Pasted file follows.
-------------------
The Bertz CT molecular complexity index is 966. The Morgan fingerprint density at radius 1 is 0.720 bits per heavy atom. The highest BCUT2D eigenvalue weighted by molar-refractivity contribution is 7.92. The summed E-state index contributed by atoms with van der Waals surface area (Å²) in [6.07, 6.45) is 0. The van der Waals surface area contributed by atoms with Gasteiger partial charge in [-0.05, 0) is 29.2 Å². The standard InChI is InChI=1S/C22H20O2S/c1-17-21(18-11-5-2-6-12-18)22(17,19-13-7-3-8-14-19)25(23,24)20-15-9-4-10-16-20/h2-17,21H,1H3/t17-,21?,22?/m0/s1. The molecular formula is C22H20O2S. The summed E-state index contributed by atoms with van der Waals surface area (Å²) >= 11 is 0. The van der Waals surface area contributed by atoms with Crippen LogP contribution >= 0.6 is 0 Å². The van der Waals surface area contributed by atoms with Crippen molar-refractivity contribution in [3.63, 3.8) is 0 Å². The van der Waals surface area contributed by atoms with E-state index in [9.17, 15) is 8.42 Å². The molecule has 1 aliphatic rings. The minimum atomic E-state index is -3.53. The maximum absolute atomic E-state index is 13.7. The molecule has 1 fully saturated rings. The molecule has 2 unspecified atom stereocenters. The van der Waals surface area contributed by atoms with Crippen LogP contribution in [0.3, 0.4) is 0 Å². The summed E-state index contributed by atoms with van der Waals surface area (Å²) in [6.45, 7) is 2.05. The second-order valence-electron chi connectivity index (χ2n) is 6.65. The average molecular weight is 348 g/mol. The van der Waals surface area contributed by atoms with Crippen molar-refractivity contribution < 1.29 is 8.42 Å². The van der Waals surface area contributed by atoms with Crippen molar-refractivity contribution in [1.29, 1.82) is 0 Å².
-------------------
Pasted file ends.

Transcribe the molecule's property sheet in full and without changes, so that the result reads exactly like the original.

The Bertz CT molecular complexity index is 966. The Morgan fingerprint density at radius 1 is 0.720 bits per heavy atom. The highest BCUT2D eigenvalue weighted by molar-refractivity contribution is 7.92. The summed E-state index contributed by atoms with van der Waals surface area (Å²) in [6.07, 6.45) is 0. The van der Waals surface area contributed by atoms with Gasteiger partial charge in [-0.05, 0) is 29.2 Å². The standard InChI is InChI=1S/C22H20O2S/c1-17-21(18-11-5-2-6-12-18)22(17,19-13-7-3-8-14-19)25(23,24)20-15-9-4-10-16-20/h2-17,21H,1H3/t17-,21?,22?/m0/s1. The molecular formula is C22H20O2S. The summed E-state index contributed by atoms with van der Waals surface area (Å²) >= 11 is 0. The van der Waals surface area contributed by atoms with Crippen LogP contribution >= 0.6 is 0 Å². The van der Waals surface area contributed by atoms with Crippen molar-refractivity contribution in [3.63, 3.8) is 0 Å². The van der Waals surface area contributed by atoms with E-state index in [9.17, 15) is 8.42 Å². The molecule has 1 aliphatic rings. The minimum atomic E-state index is -3.53. The maximum absolute atomic E-state index is 13.7. The molecule has 1 fully saturated rings. The molecule has 2 unspecified atom stereocenters. The van der Waals surface area contributed by atoms with Crippen LogP contribution in [0.3, 0.4) is 0 Å². The summed E-state index contributed by atoms with van der Waals surface area (Å²) in [6.45, 7) is 2.05. The second-order valence-electron chi connectivity index (χ2n) is 6.65. The average molecular weight is 348 g/mol. The van der Waals surface area contributed by atoms with Crippen molar-refractivity contribution < 1.29 is 8.42 Å². The van der Waals surface area contributed by atoms with Crippen molar-refractivity contribution in [1.29, 1.82) is 0 Å².